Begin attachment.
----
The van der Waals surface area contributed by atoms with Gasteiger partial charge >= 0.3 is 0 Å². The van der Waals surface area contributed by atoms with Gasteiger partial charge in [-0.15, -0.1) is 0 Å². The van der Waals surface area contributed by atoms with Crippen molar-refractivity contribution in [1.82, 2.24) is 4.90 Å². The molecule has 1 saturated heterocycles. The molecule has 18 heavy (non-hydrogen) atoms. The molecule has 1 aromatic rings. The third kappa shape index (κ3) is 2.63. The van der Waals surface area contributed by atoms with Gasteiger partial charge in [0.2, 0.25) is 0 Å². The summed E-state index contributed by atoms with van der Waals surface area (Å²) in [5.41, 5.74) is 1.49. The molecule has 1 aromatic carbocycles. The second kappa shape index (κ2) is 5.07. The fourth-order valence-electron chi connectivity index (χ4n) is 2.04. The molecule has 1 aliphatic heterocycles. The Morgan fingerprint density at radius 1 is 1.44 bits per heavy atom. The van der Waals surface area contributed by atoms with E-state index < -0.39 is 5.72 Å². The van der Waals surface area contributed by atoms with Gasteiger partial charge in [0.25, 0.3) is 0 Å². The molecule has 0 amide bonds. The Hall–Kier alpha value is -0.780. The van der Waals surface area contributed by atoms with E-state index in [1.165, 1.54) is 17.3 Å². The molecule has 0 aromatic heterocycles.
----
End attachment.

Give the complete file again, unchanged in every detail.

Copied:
The van der Waals surface area contributed by atoms with Gasteiger partial charge >= 0.3 is 0 Å². The van der Waals surface area contributed by atoms with Gasteiger partial charge in [-0.15, -0.1) is 0 Å². The van der Waals surface area contributed by atoms with Crippen molar-refractivity contribution in [1.82, 2.24) is 4.90 Å². The molecule has 1 saturated heterocycles. The molecule has 18 heavy (non-hydrogen) atoms. The molecule has 1 aromatic rings. The third kappa shape index (κ3) is 2.63. The van der Waals surface area contributed by atoms with Gasteiger partial charge in [0.2, 0.25) is 0 Å². The summed E-state index contributed by atoms with van der Waals surface area (Å²) in [5.41, 5.74) is 1.49. The molecule has 1 aromatic carbocycles. The second kappa shape index (κ2) is 5.07. The fourth-order valence-electron chi connectivity index (χ4n) is 2.04. The molecule has 1 aliphatic heterocycles. The Morgan fingerprint density at radius 1 is 1.44 bits per heavy atom. The van der Waals surface area contributed by atoms with E-state index < -0.39 is 5.72 Å². The van der Waals surface area contributed by atoms with Gasteiger partial charge in [0.25, 0.3) is 0 Å². The molecule has 0 amide bonds. The Hall–Kier alpha value is -0.780. The van der Waals surface area contributed by atoms with E-state index in [1.165, 1.54) is 17.3 Å². The molecule has 0 aromatic heterocycles.